Babies and youngsters are often described as little bundles of love and joy. Even the most jaded and hard-bitten of us who have had a baby placed in our arms have watched in awe as our defenses melt and a mystical and magical aura envelopes us. We somehow know that we are in the presence of a love that is limitless and supernatural. We are humbled to be in the company of an absolutely egoless, non-judgmental being, a “little buddha”, one whose heart is fully open, whose mind is still and whose beauty and worth is unquestionable. Babies and youngsters are examples of the magnificent head start we all get at being human.
Yet even today few children or adolescents make it through their formative years and enter adulthood knowing, trusting and being able to fully give themselves over to love. And, as a result, our adult love lives become problematic, dysfunctional and even destructive. The heartbreak, cynicism and withdrawal from life that result from broken relationships can shape or moreover tragically misshape many lives.
To be able to survive our formative years with an undiminished and unsullied capacity for true and lasting intimacy with another to remain intact, we had to have four emotional conditions met by our caregivers. In childhood – the most defenseless, vulnerable and dependent time of our lives – we had to feel reliably and consistently safe, loved, valued and known. Let’s examine these fundamental ingredients more closely now, because their presence or absence in our developing consciousness has determined our Love Code, the subject of this blog, and the critical (yet almost totally unconscious) factor in what determines our love lives.
Safe – Growing up you had to feel safe in every imaginable definition of that term. You had to feel physically safe. You had to feel sexually safe. You had to feel emotionally safe to even develop the awareness and learn to communicate your authentic feelings, needs and wants to your trusted caregivers.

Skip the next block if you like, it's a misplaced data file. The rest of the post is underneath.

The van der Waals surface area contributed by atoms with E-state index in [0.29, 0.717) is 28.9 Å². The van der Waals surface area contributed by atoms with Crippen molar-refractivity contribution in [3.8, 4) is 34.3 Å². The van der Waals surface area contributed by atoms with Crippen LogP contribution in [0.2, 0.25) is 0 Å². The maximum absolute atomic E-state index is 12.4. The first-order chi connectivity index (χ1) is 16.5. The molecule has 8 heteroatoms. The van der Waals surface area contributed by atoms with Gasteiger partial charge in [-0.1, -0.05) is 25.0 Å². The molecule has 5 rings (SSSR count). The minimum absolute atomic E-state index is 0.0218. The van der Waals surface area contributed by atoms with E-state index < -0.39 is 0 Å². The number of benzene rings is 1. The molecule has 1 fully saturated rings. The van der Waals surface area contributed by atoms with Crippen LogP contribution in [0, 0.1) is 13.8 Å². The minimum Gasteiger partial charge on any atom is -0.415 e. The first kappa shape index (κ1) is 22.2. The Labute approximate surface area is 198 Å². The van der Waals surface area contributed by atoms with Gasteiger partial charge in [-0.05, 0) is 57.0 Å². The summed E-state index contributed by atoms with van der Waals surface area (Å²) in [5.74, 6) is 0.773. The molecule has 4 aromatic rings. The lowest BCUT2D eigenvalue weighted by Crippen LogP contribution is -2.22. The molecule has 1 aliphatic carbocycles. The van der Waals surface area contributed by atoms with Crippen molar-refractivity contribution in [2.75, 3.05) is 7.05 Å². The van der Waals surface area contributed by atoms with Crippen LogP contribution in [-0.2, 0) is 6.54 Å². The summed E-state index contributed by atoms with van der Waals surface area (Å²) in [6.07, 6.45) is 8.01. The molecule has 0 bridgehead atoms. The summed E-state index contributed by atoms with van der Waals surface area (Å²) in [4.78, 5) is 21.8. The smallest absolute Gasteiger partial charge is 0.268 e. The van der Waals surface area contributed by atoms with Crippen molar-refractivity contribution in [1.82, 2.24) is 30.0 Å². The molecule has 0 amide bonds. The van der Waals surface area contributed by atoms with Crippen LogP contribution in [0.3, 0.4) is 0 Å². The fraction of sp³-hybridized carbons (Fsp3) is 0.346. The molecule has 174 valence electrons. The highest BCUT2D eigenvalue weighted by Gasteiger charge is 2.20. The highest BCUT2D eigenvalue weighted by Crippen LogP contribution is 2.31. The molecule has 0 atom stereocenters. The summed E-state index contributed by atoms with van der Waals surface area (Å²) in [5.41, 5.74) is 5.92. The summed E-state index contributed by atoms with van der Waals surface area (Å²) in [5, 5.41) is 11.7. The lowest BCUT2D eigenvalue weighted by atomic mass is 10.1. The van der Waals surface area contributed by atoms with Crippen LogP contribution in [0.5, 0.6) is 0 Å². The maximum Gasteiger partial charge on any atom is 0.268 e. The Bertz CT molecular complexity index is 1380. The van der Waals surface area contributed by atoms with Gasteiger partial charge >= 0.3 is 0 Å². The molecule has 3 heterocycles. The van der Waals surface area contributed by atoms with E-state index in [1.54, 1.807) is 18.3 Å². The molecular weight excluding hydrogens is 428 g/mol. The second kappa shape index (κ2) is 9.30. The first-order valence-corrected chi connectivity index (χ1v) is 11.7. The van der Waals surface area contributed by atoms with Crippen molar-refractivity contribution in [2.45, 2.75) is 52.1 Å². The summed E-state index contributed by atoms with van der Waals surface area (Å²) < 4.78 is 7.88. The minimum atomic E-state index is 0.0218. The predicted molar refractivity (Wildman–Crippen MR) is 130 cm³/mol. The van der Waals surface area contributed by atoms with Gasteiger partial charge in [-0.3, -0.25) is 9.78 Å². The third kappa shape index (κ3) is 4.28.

Loved – You had to feel understood, accepted and loved for simply being here and for being just who you are. You had to know and experience that your intrinsic worth and beauty were not tied into any external or worldly measures of success – grades, looks, athletic performance, intelligence or popularity contests. You had to have at least one parent who was always there for you, who protected you, who had “your back”.
Valued – Every child has an intrinsic emotional and spiritual dependency need to be the object of rejoicing. To be celebrated and honored as a gift of inestimable value by their parents and family. To be loved not for what they are but for that they are.
Known – All of us, perhaps even more so children, are constantly feeling and going through one thing or another. Did someone pick on you today at school? Did your “best friend” elect to play with someone new instead of you? Did your teacher or classmate say a mean thing to you or someone else? The need to have at least one parent able and willing to non-judgmentally enter your inner world, understand it and support you through it was indispensable to your sense of security in the world.